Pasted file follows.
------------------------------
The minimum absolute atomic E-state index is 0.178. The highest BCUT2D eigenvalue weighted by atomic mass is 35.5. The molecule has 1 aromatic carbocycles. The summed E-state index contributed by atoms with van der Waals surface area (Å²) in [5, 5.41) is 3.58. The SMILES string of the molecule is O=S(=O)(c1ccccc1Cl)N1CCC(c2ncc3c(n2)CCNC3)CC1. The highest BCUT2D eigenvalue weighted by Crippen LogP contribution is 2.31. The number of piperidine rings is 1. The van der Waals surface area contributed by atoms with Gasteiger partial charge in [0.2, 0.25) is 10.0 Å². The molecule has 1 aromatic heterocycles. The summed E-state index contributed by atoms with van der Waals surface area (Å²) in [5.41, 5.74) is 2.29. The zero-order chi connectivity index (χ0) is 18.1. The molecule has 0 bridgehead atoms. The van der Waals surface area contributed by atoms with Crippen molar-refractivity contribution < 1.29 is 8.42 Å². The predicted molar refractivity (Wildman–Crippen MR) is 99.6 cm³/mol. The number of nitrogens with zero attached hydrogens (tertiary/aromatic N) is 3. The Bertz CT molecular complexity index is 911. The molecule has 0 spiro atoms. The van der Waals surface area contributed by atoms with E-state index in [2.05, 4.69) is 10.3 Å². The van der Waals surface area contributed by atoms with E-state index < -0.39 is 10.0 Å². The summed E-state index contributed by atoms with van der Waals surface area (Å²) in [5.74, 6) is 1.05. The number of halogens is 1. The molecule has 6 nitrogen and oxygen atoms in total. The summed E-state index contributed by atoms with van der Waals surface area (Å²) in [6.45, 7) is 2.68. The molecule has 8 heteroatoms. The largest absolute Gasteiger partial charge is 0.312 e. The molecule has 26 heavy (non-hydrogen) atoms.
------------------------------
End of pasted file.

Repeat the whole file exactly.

The minimum absolute atomic E-state index is 0.178. The highest BCUT2D eigenvalue weighted by atomic mass is 35.5. The molecule has 1 aromatic carbocycles. The summed E-state index contributed by atoms with van der Waals surface area (Å²) in [5, 5.41) is 3.58. The SMILES string of the molecule is O=S(=O)(c1ccccc1Cl)N1CCC(c2ncc3c(n2)CCNC3)CC1. The highest BCUT2D eigenvalue weighted by Crippen LogP contribution is 2.31. The number of piperidine rings is 1. The van der Waals surface area contributed by atoms with Gasteiger partial charge in [0.2, 0.25) is 10.0 Å². The molecule has 1 aromatic heterocycles. The summed E-state index contributed by atoms with van der Waals surface area (Å²) in [5.41, 5.74) is 2.29. The zero-order chi connectivity index (χ0) is 18.1. The molecule has 0 bridgehead atoms. The van der Waals surface area contributed by atoms with Crippen molar-refractivity contribution < 1.29 is 8.42 Å². The predicted molar refractivity (Wildman–Crippen MR) is 99.6 cm³/mol. The number of nitrogens with zero attached hydrogens (tertiary/aromatic N) is 3. The Bertz CT molecular complexity index is 911. The molecule has 0 spiro atoms. The van der Waals surface area contributed by atoms with E-state index in [2.05, 4.69) is 10.3 Å². The van der Waals surface area contributed by atoms with E-state index < -0.39 is 10.0 Å². The summed E-state index contributed by atoms with van der Waals surface area (Å²) in [5.74, 6) is 1.05. The number of halogens is 1. The molecule has 6 nitrogen and oxygen atoms in total. The summed E-state index contributed by atoms with van der Waals surface area (Å²) in [6.45, 7) is 2.68. The molecule has 8 heteroatoms. The largest absolute Gasteiger partial charge is 0.312 e. The molecule has 26 heavy (non-hydrogen) atoms.